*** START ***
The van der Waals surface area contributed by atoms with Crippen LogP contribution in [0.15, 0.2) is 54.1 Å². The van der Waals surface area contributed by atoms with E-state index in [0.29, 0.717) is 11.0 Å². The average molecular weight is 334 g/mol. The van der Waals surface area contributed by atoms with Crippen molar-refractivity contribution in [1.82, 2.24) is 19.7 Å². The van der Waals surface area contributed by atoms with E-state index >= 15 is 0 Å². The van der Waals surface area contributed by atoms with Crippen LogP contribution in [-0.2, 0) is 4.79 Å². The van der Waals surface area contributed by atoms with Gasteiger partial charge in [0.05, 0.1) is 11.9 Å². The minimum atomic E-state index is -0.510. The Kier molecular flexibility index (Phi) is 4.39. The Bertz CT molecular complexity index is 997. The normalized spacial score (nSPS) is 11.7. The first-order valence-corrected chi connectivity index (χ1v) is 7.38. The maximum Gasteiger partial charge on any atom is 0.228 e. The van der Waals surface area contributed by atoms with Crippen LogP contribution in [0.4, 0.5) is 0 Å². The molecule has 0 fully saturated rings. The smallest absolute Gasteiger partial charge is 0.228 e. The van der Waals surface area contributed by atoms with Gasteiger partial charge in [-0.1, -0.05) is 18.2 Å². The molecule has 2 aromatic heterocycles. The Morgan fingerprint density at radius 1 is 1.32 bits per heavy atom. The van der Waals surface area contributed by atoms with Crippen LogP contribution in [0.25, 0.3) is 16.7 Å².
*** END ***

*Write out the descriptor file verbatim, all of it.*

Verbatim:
The van der Waals surface area contributed by atoms with Crippen LogP contribution in [0.15, 0.2) is 54.1 Å². The van der Waals surface area contributed by atoms with E-state index in [0.29, 0.717) is 11.0 Å². The average molecular weight is 334 g/mol. The van der Waals surface area contributed by atoms with Crippen molar-refractivity contribution in [1.82, 2.24) is 19.7 Å². The van der Waals surface area contributed by atoms with E-state index >= 15 is 0 Å². The van der Waals surface area contributed by atoms with Crippen LogP contribution in [-0.2, 0) is 4.79 Å². The van der Waals surface area contributed by atoms with Gasteiger partial charge in [0.05, 0.1) is 11.9 Å². The minimum atomic E-state index is -0.510. The Kier molecular flexibility index (Phi) is 4.39. The Bertz CT molecular complexity index is 997. The normalized spacial score (nSPS) is 11.7. The first-order valence-corrected chi connectivity index (χ1v) is 7.38. The maximum Gasteiger partial charge on any atom is 0.228 e. The van der Waals surface area contributed by atoms with Crippen LogP contribution in [0.4, 0.5) is 0 Å². The molecule has 0 fully saturated rings. The smallest absolute Gasteiger partial charge is 0.228 e. The van der Waals surface area contributed by atoms with Gasteiger partial charge in [-0.1, -0.05) is 18.2 Å². The molecule has 2 aromatic heterocycles. The Morgan fingerprint density at radius 1 is 1.32 bits per heavy atom. The van der Waals surface area contributed by atoms with Crippen LogP contribution in [0.25, 0.3) is 16.7 Å².